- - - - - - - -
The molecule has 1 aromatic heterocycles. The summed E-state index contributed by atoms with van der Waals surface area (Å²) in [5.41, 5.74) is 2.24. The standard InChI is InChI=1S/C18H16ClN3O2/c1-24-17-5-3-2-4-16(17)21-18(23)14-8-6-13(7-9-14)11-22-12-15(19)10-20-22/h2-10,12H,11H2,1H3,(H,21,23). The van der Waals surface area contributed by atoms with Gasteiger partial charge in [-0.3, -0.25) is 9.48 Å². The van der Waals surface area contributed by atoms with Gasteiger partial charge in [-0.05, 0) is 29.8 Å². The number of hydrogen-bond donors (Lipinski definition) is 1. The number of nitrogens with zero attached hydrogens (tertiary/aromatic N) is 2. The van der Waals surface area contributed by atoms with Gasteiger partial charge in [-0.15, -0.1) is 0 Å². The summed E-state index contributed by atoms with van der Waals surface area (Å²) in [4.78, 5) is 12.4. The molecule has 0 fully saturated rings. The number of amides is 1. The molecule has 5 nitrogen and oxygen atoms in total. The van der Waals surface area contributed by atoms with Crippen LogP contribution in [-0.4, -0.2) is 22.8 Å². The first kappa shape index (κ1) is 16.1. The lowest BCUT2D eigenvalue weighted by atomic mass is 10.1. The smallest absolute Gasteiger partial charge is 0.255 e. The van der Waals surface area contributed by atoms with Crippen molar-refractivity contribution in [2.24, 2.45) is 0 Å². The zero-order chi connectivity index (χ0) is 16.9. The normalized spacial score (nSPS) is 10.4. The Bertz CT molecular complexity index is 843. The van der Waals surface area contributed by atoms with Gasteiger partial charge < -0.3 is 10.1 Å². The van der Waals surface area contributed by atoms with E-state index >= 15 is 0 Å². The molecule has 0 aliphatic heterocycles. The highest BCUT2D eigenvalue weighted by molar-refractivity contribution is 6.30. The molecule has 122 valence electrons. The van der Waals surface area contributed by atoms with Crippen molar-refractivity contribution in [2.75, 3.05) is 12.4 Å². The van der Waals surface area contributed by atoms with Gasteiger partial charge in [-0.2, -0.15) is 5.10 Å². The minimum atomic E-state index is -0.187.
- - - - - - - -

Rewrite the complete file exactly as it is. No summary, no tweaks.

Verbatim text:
The molecule has 1 aromatic heterocycles. The summed E-state index contributed by atoms with van der Waals surface area (Å²) in [5.41, 5.74) is 2.24. The standard InChI is InChI=1S/C18H16ClN3O2/c1-24-17-5-3-2-4-16(17)21-18(23)14-8-6-13(7-9-14)11-22-12-15(19)10-20-22/h2-10,12H,11H2,1H3,(H,21,23). The van der Waals surface area contributed by atoms with Gasteiger partial charge in [-0.3, -0.25) is 9.48 Å². The van der Waals surface area contributed by atoms with Gasteiger partial charge in [-0.05, 0) is 29.8 Å². The number of hydrogen-bond donors (Lipinski definition) is 1. The number of nitrogens with zero attached hydrogens (tertiary/aromatic N) is 2. The van der Waals surface area contributed by atoms with Gasteiger partial charge in [-0.15, -0.1) is 0 Å². The summed E-state index contributed by atoms with van der Waals surface area (Å²) in [4.78, 5) is 12.4. The molecule has 0 fully saturated rings. The number of amides is 1. The molecule has 5 nitrogen and oxygen atoms in total. The van der Waals surface area contributed by atoms with Crippen LogP contribution in [-0.4, -0.2) is 22.8 Å². The first kappa shape index (κ1) is 16.1. The lowest BCUT2D eigenvalue weighted by atomic mass is 10.1. The smallest absolute Gasteiger partial charge is 0.255 e. The van der Waals surface area contributed by atoms with Crippen molar-refractivity contribution in [2.24, 2.45) is 0 Å². The zero-order chi connectivity index (χ0) is 16.9. The normalized spacial score (nSPS) is 10.4. The Bertz CT molecular complexity index is 843. The van der Waals surface area contributed by atoms with Gasteiger partial charge < -0.3 is 10.1 Å². The van der Waals surface area contributed by atoms with E-state index >= 15 is 0 Å². The molecule has 0 aliphatic heterocycles. The highest BCUT2D eigenvalue weighted by molar-refractivity contribution is 6.30. The molecule has 122 valence electrons. The van der Waals surface area contributed by atoms with Crippen molar-refractivity contribution in [2.75, 3.05) is 12.4 Å². The van der Waals surface area contributed by atoms with Gasteiger partial charge in [-0.2, -0.15) is 5.10 Å². The minimum atomic E-state index is -0.187.